In the name of protecting the Homeland, we label the poor, hungry, tired, huddled masses of our time as a pestilence – as something to fear rather than somebodies to welcome. We treat them as feral beings, and then we set the hunters to work to trap and catch and destroy.

I was, last weekend, on the border with Mexico, in the desert regions of California’s Imperial County, a ninety minutes’ drive east of San Diego. Trump talks about building a Great Wall; in fact, along large stretches of the border, that wall – or rather steel-slatted fence – was already constructed during the Clinton, Bush, and Obama years. It was a waste of money then; it’s an even bigger waste of money now.

But beyond the illegal appropriation of billions of dollars, unapproved by Congress, to build even more wall to lock others out and psychologically lock Americans in, there is something new these days, something peculiarly, qualitatively, Trumpian about the border that divides the US city of Calexico from the Mexican conurbation of Mexicali: Razor wire. Huge, ugly, coils of razor wire atop the fence, on horizontal spikes coming off of the edifice, and all along the ground beneath. Mile upon mile upon mile of the damn stuff. It looks apocalyptic, like the heavily fortified frontiers of war-time Europe, or the no-man’s land separating the Koreas.

All that’s missing are the gun emplacements and the fields of land mines. And I’m sure some diabolic brain or other is hard at work inside the Oval Office working out just how and when to introduce those concepts into the public conversation, and which talking heads on Fox to use to promote these responses before a public aroused to fear by Trump’s “national emergency” declarations.

Those ghastly miles of razor wire contain a clear message: the wall is not just a physical barrier; in Trump and Stephen Miller’s reimagining it is annihilatory. It is intended to convey an image of vengeance. You dare to try to come onto our land, our sacred soil, we will rip your bodies to shreds.We will puncture your skins with a thousand cuts. We will entangle you in coils of pain so awful your compadres will never dare to try what you have done.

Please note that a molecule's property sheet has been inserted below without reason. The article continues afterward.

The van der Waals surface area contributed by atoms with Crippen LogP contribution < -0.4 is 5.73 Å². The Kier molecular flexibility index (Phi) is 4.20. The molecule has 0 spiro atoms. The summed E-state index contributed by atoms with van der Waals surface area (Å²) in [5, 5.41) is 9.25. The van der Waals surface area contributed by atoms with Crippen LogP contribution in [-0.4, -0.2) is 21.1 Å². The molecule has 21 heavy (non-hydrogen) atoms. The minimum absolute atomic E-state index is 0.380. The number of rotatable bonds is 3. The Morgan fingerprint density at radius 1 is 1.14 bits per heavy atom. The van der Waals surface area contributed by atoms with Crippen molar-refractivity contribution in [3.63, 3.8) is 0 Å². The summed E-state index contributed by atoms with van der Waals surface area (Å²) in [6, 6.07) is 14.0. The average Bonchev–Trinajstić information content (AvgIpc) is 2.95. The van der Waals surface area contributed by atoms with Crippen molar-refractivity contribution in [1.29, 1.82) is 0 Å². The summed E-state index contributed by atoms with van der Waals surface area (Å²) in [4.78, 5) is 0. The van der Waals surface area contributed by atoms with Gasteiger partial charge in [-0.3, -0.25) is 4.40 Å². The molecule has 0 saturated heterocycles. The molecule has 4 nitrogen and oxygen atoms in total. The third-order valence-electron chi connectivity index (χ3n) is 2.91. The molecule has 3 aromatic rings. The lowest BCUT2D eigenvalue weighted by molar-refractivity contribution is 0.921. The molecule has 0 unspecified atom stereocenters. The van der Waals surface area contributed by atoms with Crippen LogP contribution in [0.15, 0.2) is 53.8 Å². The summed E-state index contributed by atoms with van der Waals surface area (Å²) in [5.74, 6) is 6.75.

This is the nationalism that Trump extols when he hobnobs with the Far-Right on his European trips. It is the nationalism that Trump’s team is betting will carry him across the Electoral College line to victory in 2020. Stir up resentment, stir up fear of Muslims and Mexicans, of anchor babies and aliens, make enough people terrified that their land, their culture, their religion is under threat, and perhaps all of the scandals, the odor of corruption, the incompetence, the crudeness… perhaps all of that will be forgiven and the Strong Man will live to strut again.

–Sasha Abramsky,

www.theabramskyreport.com

4 Replies to “The Next Election Might Come Down To The Razor Wire”

  1. Sasha, what do you think is the answer, in conjunction with creating awareness, as you do so well ? A rebellion as in the 60s was about physical upheaval. Now, we are in the world of communicating by technology. We don’t get out of chairs as in the past. Tech is a powerful tool. Comments?

  2. Sasha, thanks for your powerful, eloquent, reflective look at how history repeats itself. Social media is certainly becoming an increasingly important tool of communication (as many new ventures to be utilized for good and for bad purposes). Only need to look as far as the Abramsky report to see the positive impact. But I do think getting out of our chairs is still critical. These times reminds me of protests I went on for civil rights and women’s reproductive rights. I will need to use my cane or walker now, but the times are as, if not more, dire now. Joanne

  3. Somehow, this reminds me of Henry Ford’s words: “”History is more or less bunk. It’s tradition. We don’t want tradition. We want to live in the present, and the only history that is worth a tinker’s damn is the history that we make today.” (Chicago Tribune, 1916).

    The people of the U.S. are like mayflies when it comes to history: ephemeral creatures of the moment. It’s their greatest glory and their worst fault.

    In any case, I love the historical context you give. Thanks. It’s a nice change.

    It seems trendy to me nowadays even for historians to deny the relevance of their studies to the present. (It leads to crazy things, too: recently I went to a UCD Lecturer’s class to ask her to join her union; I watched her teach her class about the FDR and the New Deal; she then refused to join her union when I asked her. WTF?)

    We’d all be better people if we knew the past better.